4000 g of quartz sand (Type H 33, Haltern Quartz Works) were admixed with 24 g of a commercial activator (a diphenylmethane-4,4'-diisocyanate diluted with aromatic solvents) (BakeliteŽ Activator 8600 H or IsocureŽ 652) in a paddle mixer for 15 minutes. Then 24 g of a resin solution described above in Examples 1 to 3 and Comparison Examples A and B or the conventional binder described in Comparison Example C were added and mixing was continued for another 1.5 minutes.
As phenolic resin solution, a resin solution from Example 1 was used.
As phenolic resin solution, a resin solution from Example 2 was used.
As phenolic resin solution, a resin solution from Example 3 was used.
As phenolic resin solution, a resin solution from Comparison Example A was used
As phenolic resin solution, a resin solution from Comparison Example B was used.
A binder from Comparison Example 6 was used as binder.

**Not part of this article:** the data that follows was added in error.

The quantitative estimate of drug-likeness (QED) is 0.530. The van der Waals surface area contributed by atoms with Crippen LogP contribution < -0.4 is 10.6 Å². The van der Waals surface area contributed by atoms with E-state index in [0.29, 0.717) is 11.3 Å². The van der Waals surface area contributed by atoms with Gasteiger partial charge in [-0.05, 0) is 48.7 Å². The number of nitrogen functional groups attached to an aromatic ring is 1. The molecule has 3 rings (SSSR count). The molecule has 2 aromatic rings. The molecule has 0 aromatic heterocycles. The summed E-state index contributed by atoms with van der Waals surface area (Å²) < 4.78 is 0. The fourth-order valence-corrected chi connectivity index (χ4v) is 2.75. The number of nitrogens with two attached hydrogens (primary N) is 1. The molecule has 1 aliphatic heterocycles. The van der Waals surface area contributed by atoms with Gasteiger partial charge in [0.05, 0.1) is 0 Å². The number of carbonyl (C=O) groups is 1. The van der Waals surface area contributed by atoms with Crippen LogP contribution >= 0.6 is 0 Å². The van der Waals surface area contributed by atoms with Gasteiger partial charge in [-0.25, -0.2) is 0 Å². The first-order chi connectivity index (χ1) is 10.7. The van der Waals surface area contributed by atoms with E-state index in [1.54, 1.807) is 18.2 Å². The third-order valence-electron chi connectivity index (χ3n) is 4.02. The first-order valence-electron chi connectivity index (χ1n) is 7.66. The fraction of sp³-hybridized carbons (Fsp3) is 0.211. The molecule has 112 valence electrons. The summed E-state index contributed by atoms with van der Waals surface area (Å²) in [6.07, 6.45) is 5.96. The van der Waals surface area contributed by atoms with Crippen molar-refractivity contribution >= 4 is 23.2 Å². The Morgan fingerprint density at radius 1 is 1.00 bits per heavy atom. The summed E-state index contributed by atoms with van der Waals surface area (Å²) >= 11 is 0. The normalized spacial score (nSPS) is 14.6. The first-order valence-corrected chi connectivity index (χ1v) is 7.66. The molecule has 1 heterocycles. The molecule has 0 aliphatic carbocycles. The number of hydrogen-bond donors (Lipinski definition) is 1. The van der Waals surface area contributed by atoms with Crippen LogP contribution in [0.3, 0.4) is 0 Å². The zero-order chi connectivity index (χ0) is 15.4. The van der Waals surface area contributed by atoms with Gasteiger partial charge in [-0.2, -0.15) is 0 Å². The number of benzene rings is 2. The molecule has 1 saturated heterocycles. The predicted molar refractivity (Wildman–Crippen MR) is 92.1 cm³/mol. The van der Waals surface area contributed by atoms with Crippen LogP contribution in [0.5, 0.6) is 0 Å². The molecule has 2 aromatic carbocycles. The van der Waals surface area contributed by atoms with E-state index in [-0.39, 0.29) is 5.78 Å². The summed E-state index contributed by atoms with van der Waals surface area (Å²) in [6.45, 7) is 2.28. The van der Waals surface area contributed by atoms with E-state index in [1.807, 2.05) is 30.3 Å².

With the molding material mixtures of Examples 4 to 6 and Comparison Examples 4 to 6, the following tests are carried out:
The mold material mixtures were compacted in a laboratory core shooter at a shooting pressure of 4 bars in appropriate molds. The compacted molding material was gased with gaseous dimethylethylamine (1 g of amine per 1 kg of sand mixture) and then flushed with air at 70° C. for 15 seconds. The resulting test specimens had the dimensions 165×22.5×22.5 mm and the bending strength was determined on these test specimens 1 minute, 1 hour and 24 hours after the gasing.
The bending strength of test 1 of a fresh, 3 hour, and 8 hour molding material mixture was measured.